Catching up on my Furniture Today reading this morning, I came across an article on Sleep Number that really made an impact on me. In addition to being named the fastest growing retailer among FT’s top 100 U.S. furniture stores, they appeared in the top 10 in four of the five performance measurements used to compile the index of growth leaders. With $1,324 per square foot in sales and a gross margin of 63.8%, this company is on fire.
It doesn’t seem like long ago that they decided to sell to traditional channels of retailers like sleep shops, but that didn’t work so they pulled their products. Then their stock price fell below a buck and nobody knew what was going to happen to them. Sleep Number started closing some stores that were not performing, opening new locations, focusing on new product development, and turned up the heat on their marketing program and guess what – IT WORKED.
I am writing about Sleep Number this morning because I really don’t think they get enough credit or attention in our industry. Consider for a minute the trend of product personalization; these guys are writing that book in the mattress industry. They are by far the largest seller of beds when it comes to being able to adjust the surface comfort and position of the mattress. Not only that, but they just launched a product that will allow a consumer to heat or cool ANY mattress surface, making the experience in the master suite that much better. They also continue to innovate with their sleep accessories programs and marketing initiatives as well as their efforts to understand sleep and the direct relationship to the mattress. Their team deserves some kind of award for thought leadership, if you ask me.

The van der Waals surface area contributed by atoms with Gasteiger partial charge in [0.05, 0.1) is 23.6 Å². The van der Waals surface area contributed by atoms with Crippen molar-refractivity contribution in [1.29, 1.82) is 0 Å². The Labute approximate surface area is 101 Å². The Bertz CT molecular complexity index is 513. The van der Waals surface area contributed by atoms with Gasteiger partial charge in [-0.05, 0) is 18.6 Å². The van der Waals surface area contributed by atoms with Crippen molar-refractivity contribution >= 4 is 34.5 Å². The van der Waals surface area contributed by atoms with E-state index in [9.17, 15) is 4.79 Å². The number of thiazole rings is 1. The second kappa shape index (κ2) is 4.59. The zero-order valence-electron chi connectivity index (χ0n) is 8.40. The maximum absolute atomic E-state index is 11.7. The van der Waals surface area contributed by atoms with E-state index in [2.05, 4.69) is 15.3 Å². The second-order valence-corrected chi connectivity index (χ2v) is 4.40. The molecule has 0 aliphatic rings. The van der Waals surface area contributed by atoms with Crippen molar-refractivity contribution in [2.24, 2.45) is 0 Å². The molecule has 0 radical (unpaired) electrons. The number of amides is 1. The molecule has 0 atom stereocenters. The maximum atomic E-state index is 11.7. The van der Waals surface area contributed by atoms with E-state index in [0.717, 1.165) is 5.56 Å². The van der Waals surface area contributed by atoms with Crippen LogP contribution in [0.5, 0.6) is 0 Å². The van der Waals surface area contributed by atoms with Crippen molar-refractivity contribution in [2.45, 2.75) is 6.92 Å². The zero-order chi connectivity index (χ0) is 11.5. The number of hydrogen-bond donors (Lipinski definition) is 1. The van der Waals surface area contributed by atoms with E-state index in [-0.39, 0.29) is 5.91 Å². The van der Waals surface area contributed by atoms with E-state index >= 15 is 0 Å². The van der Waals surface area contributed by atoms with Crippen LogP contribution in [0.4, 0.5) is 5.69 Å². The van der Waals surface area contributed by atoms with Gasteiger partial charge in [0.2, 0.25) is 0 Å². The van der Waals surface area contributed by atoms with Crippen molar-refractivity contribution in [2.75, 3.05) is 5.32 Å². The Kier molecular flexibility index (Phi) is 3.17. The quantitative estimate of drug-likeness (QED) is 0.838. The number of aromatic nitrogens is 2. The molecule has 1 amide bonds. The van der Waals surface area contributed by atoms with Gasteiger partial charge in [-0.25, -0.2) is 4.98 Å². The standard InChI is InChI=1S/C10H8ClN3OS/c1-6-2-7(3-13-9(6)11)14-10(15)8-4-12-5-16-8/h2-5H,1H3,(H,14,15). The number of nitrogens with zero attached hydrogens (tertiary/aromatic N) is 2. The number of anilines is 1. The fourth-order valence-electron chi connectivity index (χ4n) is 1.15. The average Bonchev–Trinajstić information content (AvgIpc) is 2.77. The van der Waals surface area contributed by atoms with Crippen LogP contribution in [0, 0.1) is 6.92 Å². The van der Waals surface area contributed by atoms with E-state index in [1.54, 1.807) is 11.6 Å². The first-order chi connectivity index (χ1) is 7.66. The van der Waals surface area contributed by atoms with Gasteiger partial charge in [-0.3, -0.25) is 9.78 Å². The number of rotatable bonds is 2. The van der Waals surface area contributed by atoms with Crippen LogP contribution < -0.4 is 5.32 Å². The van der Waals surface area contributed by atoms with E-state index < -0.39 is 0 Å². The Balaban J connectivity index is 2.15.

They are also good neighbors and participate in the industry by sitting on the executive committee of ISPA. Also, my buddy Pete Bills is currently serving as my Vice Chairman on the Better Sleep Council. I will tell you, if the rest of the Sleep Number company is full of quality people like Pete, they are going to have a great run.
The typical conversation in industry circles includes comments about what Serta, Sealy, Tempur-Pedic, and Simmons are up to. That is because they are selling to the traditional channels of distribution and competing directly with one another. In a way, the Sleep Number company sort of flies under the radar because they are in a closed-loop system. They control the brand experience – from the commercials they air on television to the moment the product is delivered in the home. Because of this, they can’t blame the RSA for a bad presentation or the retailers that carry their products for poor delivery or not giving them enough floor space. They control 100% of their own destiny and have only themselves to blame, or receive credit, for the outcome.
My hat is off to Sleep Number for where it has been, and where the company is today. They have successfully navigated rough waters and find themselves on top. After meeting Shelly Ibach, their current CEO, I am betting they stay there for a while. It is great to have this kind of company in our industry – I think it makes us all a little bit better.
What do you think? Does Sleep Number own personalization? Will others catch up to them?